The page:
Back at home base (the VICE office), both subjects have reached the peaks of their trips. Subject A is almost completely incoherent, alternately pacing and laughing maniacally. "I can still see stuff moving. Like the table and all, it's shifting like an ocean. But it's OK. The best part of today has been talking. Like, we had the best crew. Everyone was talking, and just, the laughter, man…" Subject B started to come down, and has just eaten another handful of shrooms. "I'm in it for the long haul… just hanging out with everything." [Closes eyes and stops talking] HOUR NINE
Subject B is completely high again, and Subject A seems to still be peaking. Subject A's trip has taken on an edge of anger. At this point, we decide to take each of them out to the hallway one at a time and ask them what their favorite thing about nature is. Subject A is nervous about being questioned, and doesn't want to be apart from Subject B for too long. "Oh, man. Fuck. Nature is the best possible thing. Nature is the everything that is not a human being, you know? We could all die—every fucking person on the planet could collapse and die, and you know what? I don't know what's gonna happen. Compared with nature, humans are the worst, Mother Nature keeps on giving good things and we keep giving them shit. I mean, I smoke too, but cigarettes are like the most horrible thing that comes from nature. But I don't know. Fuck it. Nobody should be around to destroy it. But also, imagine if it was just a bunch of naked dudes playing with balls." Subject B has a magnanimous glow and is unfazable. As a result, he also seems a bit distant during his private interview. "I like that nature is there at my disposal. For a guy who likes to do mushrooms, it's weird but I like it to be distant, like in parks and shit. I'm pro-nature, I guess. There's no answer to this puzzle. It's like, who's better, The Smiths or The Cure? There's no answer." CONCLUSIONS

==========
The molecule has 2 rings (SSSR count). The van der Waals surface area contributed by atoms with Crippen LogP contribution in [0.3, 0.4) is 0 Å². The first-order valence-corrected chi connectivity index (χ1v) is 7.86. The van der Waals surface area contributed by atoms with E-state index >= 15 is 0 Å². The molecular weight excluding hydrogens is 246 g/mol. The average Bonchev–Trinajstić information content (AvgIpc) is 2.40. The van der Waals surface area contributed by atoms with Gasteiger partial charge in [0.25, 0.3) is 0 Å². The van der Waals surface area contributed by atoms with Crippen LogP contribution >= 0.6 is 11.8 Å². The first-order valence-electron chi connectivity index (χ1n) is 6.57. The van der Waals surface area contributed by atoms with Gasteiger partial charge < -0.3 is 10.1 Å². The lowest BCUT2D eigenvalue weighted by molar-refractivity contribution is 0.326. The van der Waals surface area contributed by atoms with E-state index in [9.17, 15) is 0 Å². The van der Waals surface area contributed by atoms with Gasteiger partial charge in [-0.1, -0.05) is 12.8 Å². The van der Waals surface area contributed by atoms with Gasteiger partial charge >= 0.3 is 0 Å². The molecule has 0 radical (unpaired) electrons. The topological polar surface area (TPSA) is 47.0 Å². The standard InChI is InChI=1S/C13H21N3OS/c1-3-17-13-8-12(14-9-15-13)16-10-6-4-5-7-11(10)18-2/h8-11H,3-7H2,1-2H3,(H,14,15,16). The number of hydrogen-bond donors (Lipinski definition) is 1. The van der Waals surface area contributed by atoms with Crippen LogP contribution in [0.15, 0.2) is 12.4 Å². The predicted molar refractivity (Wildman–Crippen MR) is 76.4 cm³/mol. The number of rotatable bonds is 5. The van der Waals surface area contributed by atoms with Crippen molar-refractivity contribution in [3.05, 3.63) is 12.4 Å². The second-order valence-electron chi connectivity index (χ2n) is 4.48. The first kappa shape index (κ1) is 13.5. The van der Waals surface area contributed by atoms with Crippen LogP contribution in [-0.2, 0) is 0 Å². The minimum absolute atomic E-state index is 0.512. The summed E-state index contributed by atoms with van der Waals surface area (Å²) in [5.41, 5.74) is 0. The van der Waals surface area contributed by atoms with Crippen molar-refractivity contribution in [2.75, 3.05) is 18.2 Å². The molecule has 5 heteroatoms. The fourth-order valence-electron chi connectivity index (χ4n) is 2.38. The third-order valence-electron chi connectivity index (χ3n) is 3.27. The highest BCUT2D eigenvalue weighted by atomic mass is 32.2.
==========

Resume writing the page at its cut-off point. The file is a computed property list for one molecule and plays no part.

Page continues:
Subject A exhibited the quintessential characteristics of a person in the grips of LSD. He was wary, fragile, and difficult to speak with. According to his reports, he experienced mild visual hallucinations, a sense of utter detachment from the world, and uncontrollable laughter. He also reported feeling "fucking weird." We recommend LSD for users 18–24, people who watch more TV than they read books, and "dog people." Subject B exhibited the classic symptoms of psychedelic mushroom intoxication. He was introspective but kind of endearing and, like Subject A, distant. Subject B reported feeling wise, physically warm, and "like, everything." We recommend mushrooms for people 25 and older, those who are erudite, and, obviously, "cat people."